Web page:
top of page

Six key takeaways from the 2022 Leadville 100

Adrian Macdonald wins the Leadville 100 in the third-fastest time in race history. (Photos courtesy of Life Time)

By Henry Howard

There was no Anton Krupicka this year, but the Leadville 100 still had its share of excitement, inspiring achievements and other takeaways. Chief among them were the repeat victory for Adrian Macdonald and Clare Gallagher’s second career win in two attempts.

Without a doubt there were many stories of inspiration, heartache, joy and everything in between throughout the race. Here are my six takeaways from this year’s race.

1. Back to back: Macdonald finished in 16:05:44, an improvement by about 15 minutes from his time in the 2021 race. Matt Carpenter’s record from 2005 of 15:42:59 still stands but for how much longer if Macdonald returns? Carpenter’s record withstood Rob Krar’s performance in 2018 when he won in 15:51:57. But it will be interesting to see if Macdonald chases the record and/or the four consecutive Leadville victories by Steve Peterson. Ian Sharman is the only other runner to have won Leadville in three consecutive years.

2. A shining example: Gallagher won in 19:37:57, about 90 minutes ahead of second-place finisher Mickey Davis. In 2016, the only other time she has raced the 100-miler, Gallagher also was victorious with a time just over 19 hours even. This year, she also won Black Canyons and finished second at the San Juan Solstice 50. I admire Gallagher not just for her athleticism but for her commitment to advocating for the environment and leading by example. For more on her advocacy, please check out our previous interview.

3. Three hours faster: I had the opportunity to interview speedster Tyler Andrews after he won and set a course record at the Leadville Marathon earlier this summer. At the time, he was clear that his focus was on winning the 100-mile race. His fourth-place finish was impressive and a nearly three-hour improvement over his 21:34:19, 15th-place performance the previous year. At 32, Andrews still has a lot of speed left in those legs. He’ll be one to watch going forward, assuming winning Leadville remains a goal for him.

4. Inspiring Ian: A model of consistency, Ian Sharman won Leadville in 2013 and three-peated in 2015-17. He finished fourth in 2021 and returned to the race this year. Unfortunately, he was forced to make the wise decision to end his day at mile 23 due to “coughing, low energy and sore muscles.” He expressed gratitude on social media later, tweeting, “Just because it was an obvious decision still feels crappy. But I’m still in Leadville and there’s a great battle going on in both the men’s and women’s races.” Rooting for Sharman to get healthy and compete once again at Leadville.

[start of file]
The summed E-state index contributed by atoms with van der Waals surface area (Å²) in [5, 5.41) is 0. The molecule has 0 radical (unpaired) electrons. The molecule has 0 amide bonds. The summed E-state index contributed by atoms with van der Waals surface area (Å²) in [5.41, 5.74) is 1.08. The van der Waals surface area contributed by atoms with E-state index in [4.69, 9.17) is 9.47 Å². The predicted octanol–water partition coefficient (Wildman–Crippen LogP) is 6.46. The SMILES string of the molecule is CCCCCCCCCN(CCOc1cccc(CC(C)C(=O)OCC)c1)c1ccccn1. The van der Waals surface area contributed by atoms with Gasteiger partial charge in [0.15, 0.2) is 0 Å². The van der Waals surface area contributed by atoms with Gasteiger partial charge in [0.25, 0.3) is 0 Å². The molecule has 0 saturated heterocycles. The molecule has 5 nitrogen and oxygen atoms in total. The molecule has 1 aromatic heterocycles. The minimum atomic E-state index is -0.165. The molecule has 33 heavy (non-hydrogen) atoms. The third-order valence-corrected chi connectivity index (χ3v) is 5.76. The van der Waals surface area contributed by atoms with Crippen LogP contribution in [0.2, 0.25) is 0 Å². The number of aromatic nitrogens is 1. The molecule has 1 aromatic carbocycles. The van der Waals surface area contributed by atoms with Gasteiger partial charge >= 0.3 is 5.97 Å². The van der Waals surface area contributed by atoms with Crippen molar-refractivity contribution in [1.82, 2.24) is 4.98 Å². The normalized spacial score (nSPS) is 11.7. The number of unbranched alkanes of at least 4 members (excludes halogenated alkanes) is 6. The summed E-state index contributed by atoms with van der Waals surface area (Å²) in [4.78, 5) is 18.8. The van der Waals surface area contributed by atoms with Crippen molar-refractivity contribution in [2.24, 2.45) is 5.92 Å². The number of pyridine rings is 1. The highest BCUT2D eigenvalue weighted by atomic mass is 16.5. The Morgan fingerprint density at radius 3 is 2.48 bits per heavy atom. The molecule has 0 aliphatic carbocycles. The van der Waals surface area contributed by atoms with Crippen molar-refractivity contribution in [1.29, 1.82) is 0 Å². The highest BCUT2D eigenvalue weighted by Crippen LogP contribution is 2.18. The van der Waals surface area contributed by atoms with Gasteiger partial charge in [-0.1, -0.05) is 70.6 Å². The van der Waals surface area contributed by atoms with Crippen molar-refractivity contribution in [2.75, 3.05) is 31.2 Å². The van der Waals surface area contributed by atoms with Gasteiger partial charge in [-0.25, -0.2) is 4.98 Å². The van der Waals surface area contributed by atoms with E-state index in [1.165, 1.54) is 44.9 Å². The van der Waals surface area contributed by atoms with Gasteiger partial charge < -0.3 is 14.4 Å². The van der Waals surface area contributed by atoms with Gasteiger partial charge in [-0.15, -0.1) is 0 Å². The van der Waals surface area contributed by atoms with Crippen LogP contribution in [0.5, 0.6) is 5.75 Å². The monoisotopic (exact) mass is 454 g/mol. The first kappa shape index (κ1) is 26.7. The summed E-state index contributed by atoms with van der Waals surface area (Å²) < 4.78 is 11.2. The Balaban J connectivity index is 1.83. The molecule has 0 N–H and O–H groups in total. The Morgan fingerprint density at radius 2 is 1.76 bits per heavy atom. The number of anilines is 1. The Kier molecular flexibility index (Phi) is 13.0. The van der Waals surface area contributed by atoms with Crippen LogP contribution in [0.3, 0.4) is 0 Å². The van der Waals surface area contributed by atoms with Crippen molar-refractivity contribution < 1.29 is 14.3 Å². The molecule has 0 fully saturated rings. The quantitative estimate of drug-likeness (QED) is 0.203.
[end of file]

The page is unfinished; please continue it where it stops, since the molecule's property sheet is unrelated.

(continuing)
5. A different focus: Sally McRae is an elite athlete who has won some of the most challenging races, including last year’s Badwater 135. This year, her focus is on supporting the Choose Strong Project and dedicating her races to the memory of her mother. It’s her story, so I’ll let her words do the talking; check out her inspiring Instagram post the day before the race.

6. Finishers rate: It’s difficult enough just to breathe at 10,000 feet of elevation. These athletes are running, hiking and walking 100 miles with challenging cutoffs at that elevation and higher. Congratulations to all the finishers and a sincere bravo to all of those who were unable to complete the race. Don’t dwell on what might have been. This represents an opportunity to learn from the race, regroup for the next big challenge, and know that it is part of your overall journey and there are other epic goals awaiting you.

The 2022 race is now in the books. Next year a new group of athletes will face the same challenges of past participants. In any case, it’s heartwarming to see that Leadville is back once again after having to cancel in 2020 due to the pandemic.

In 2021, the race was a welcome relief for the beautiful mountain town of Leadville, Colo., which featured the return and third-place finish for Krupicka. His thrilling race was among my top seven takeaways from last year. In an Instagram post the day before the race’s start, Krupicka wrote about why he didn’t run this year.

Looking forward, let’s hope that Krupicka returns to racing, whether that be in Leadville or elsewhere. Best wishes to him on his continued exploration, and best wishes to you in your trail and running adventures.

Note to readers: I write these posts and maintain my RunSpirited website and social media to help inspire and provide resources for runners. However, the cost of maintaining this is increasing. If you’d like to support me and RunSpirited — or celebrate my podium finish — consider buying me a coffee through this link. Thanks for considering and reading this. I appreciate you!


bottom of page